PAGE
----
That’s an important question. We know the need we saw way back in March, when we put out a call for people to apply for a housing assistance grant: 83,000 applicants over five days. We don’t know how many of those folks or others have not been able to pay their rent or obtain unemployment, or who may have been helped by the Federal CARES Act stipend.

We do know what the [University of Chicago] Poverty Lab estimates: 106,000 households in Chicago house a worker in an occupation vulnerable to being laid off during the stay-at-home [order], who already have a rent burden — paying 50 percent or more of their income to rent. 

We know there’s an incredible need, but we don’t know what that will translate to when the eviction moratorium is lifted.

How does your department balance the needs of renters and landlords?

We did the Chicago Housing Solidarity Pledge. We had multiple landlord groups and banks agree to a series of measures, recognizing that we are all interrelated actors. We are asking landlords to be as flexible as possible with tenants. We've had COVID-related job loss, and in turn, those landlords need flexibility from their lenders to be able to reconfigure their loans. The point of that whole effort was to say [that] everyone here has to be proactive in communicating with each other.

People who have not lost income, one of the biggest ways you can support your fellow tenants who have lost income is to pay your rent so that landlords can be flexible with those who need it. We also need the banks to be aware of their role in this — to do workouts and not take on late fees and report neutrally to credit bureaus and so on. There's no one thing to point to here. It's a really interconnected thing.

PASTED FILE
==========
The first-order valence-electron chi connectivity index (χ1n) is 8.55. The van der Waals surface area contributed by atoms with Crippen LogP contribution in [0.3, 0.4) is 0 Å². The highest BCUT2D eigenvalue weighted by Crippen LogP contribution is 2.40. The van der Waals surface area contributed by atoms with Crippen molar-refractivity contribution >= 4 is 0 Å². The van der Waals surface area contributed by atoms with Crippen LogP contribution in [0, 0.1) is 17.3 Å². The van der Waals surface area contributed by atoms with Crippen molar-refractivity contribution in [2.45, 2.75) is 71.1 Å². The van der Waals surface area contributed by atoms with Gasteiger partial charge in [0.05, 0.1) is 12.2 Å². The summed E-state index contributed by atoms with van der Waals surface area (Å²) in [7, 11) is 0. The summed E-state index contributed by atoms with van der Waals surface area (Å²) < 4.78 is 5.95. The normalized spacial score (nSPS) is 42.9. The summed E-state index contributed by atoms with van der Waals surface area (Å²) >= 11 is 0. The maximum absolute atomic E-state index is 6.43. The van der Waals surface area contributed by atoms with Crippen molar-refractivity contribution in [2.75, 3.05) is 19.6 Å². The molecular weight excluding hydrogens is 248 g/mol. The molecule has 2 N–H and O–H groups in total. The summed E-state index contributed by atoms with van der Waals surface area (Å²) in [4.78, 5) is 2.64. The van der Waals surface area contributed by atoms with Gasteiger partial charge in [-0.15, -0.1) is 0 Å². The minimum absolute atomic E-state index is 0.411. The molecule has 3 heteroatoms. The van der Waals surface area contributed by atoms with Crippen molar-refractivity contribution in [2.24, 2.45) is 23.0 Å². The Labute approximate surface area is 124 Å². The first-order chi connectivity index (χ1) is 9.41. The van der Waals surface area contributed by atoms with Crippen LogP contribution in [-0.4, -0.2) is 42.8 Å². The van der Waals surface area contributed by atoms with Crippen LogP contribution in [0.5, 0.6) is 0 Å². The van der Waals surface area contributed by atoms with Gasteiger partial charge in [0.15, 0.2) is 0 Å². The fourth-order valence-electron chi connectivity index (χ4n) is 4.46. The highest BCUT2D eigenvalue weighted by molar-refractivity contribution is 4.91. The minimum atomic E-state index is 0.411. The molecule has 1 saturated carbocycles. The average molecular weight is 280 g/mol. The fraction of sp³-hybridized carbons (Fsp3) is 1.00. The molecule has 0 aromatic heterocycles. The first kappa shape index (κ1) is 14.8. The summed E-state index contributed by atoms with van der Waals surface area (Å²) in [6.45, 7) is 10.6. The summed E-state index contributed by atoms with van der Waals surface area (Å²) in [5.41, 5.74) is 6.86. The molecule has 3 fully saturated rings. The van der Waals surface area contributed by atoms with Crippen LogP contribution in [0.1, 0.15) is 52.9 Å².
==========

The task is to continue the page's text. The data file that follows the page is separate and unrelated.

How do you respond to criticism that the city isn't doing enough to keep people in their homes?

I will be the first person to say that when it comes to housing, our needs always exceed our resources. And I will go back to the fact that as a country, we have chosen not to prioritize affordable housing as an entitlement. Until we change that, cities across the country will never be able to meet the full force of the need.

This is a moment when a lot of people are discussing racism, which has been a key issue for you in terms of housing. What are you doing, and what do you hope to do in the future, to make housing more equitable?

COVID is magnifying the extreme inequities that we have by race and geography in this city — when it comes to disease, mortality, income, housing values. And that goes back to our history and present day as one of the most racially and economically segregated cities in this country. So I think there are some clear paths forward and North Stars for this administration. For instance, the fact that we are committed to using our inclusionary housing tools to reduce segregation, not maintain it.

We didn't become a city with profound racial and economic segregation by accident. [In Chicago], where people of color live has always been engineered, from redlining to racial covenants to contract-buying to predatory lending. We can't pretend that ending segregation is going to happen organically. We need to plan for it. And we are: The mayor has created the first Office of Equity and Racial Justice, and we are working closely with the city's first chief equity officer, Candice Moore, to examine the impacts of our work by race and shift our policies accordingly.

We're in the early stages of this. How do we look at our budget and our policies through a racial equity lens? And how do we adjust accordingly? That is, and should be, a never-ending process.